In Japan, tacrolimus is used to treat patients diagnosed with refractory ulcerative colitis (UC); however, there are few studies on the efficacy of tacrolimus treatment. The aim of this study was to analyze the short- and long-term outcomes of tacrolimus treatment in patients with refractory UC and to identify the prognostic factors associated with treatment outcomes.Methods:
Data were retrospectively collected from 52 patients diagnosed with refractory UC who were treated with tacrolimus at our hospital from 2009 to 2014. Patients had to have a Lichtiger clinical activity index (CAI) of ≥5 points at baseline. Response was defined as a CAI reduction of ≥4, and remission was defined as a CAI of ≤4. CAI was calculated at baseline and 2 and 12 weeks following tacrolimus administration. The cumulative non-colectomy rate and the sustained remission rate among patients who achieved remission after 12 weeks were estimated using the Kaplan–Meier method. Univariate analysis was used to identify the prognostic factors of remission at 2 and 12 weeks, the cumulative non-colectomy rate, and the sustained remission rates.Results:
Of the 52 patients (mean age, 38.5 yr), 17 were female. The mean duration of disease was 5.1 years. At baseline, the mean CAI and C-reactive protein (CRP) levels were 9.9 and 1.46 mg/dL. Thirty-four patients had pancolitis and 18 had left-sided colitis. In terms of steroid response, 28, 22, and 2 patients were classified as steroid-resistant, steroid-dependent, and steroid-intolerant, respectively. Concomitant treatment with 5-aminosalicylic acid, azathioprine or 6-mercaptopurine, and prednisolone was administered to 43, 28, and 24 patients, respectively. Twenty-five patients had previously undergone cytapheresis, and 30 patients had previously received infliximab. Two weeks after tacrolimus treatment, CAI and CRP levels significantly decreased from 9.9 to 6.1 and from 1.46 to 0.43 mg/dL, respectively. After 2 weeks, the response and remission rates were 54% and 37%, respectively, and after 12 weeks they were 40% and 37%, respectively. Younger age was significantly associated with a higher remission rate at 2 weeks, whereas previous infliximab treatment was significantly associated with lower remission rate at 12 weeks. The 1-, 3-, and 5-years cumulative non-colectomy rates were 59%, 57%, and 53%, respectively, and the 1-, 3-, and 5-years sustained remission rates were 73%, 43%, and 35%, respectively. Concomitant treatment with azathioprine or 6-mercaptopurine was significantly associated with higher rates of sustained remission. Previous treatment with infliximab and pancolitis significantly increased the risk of colectomy.Conclusions:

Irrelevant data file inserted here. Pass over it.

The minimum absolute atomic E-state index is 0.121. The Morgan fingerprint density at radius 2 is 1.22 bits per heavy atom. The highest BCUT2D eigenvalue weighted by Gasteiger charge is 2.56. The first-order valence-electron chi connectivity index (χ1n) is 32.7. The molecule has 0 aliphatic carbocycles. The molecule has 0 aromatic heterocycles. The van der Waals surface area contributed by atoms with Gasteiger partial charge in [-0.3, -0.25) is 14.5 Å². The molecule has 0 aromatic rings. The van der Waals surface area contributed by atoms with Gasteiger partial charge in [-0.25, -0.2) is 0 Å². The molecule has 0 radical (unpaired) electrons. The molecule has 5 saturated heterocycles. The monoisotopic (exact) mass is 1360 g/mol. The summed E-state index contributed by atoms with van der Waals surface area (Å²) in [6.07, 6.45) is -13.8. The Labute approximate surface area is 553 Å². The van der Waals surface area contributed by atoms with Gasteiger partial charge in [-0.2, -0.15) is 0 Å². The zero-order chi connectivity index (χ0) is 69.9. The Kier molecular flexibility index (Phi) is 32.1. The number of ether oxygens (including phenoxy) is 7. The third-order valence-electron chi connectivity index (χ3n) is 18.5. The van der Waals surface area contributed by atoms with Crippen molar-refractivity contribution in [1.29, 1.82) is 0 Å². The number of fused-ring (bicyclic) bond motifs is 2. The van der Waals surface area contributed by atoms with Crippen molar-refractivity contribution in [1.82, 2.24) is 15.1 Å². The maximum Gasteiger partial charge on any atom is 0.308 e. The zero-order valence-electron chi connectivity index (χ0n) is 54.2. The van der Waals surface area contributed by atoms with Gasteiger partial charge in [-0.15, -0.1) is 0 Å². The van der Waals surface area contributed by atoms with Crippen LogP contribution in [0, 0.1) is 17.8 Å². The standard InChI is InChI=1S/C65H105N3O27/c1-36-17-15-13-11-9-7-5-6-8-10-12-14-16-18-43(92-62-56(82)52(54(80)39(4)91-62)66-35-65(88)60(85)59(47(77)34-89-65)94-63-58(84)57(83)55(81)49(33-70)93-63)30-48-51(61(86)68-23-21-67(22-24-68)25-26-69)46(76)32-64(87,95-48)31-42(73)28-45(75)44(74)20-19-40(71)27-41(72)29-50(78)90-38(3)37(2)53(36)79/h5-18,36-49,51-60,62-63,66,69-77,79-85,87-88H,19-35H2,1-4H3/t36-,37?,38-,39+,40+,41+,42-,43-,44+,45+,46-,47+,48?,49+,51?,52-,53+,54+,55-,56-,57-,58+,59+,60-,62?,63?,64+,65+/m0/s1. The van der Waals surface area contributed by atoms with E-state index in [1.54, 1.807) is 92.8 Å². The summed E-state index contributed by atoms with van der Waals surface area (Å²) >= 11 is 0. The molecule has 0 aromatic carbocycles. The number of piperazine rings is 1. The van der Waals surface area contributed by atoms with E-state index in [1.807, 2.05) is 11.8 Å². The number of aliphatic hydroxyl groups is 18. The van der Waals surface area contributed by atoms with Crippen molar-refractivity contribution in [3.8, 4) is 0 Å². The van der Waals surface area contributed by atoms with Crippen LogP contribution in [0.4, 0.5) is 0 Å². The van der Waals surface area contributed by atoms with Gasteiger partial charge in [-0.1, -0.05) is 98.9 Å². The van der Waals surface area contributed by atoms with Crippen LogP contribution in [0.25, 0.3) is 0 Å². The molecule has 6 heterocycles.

Approximately 40% of the Japanese UC patients treated with tacrolimus achieved remission after 12 weeks. However, 60% of these patients experienced a flare-up, and 50% of all patients required a colectomy within 5 years. Previous treatment with infliximab and pancolitis UC were significantly associated with poor outcomes following tacrolimus treatment, whereas concomitant treatment with azathioprine or 6-mercaptopurine was associated with favorable outcomes.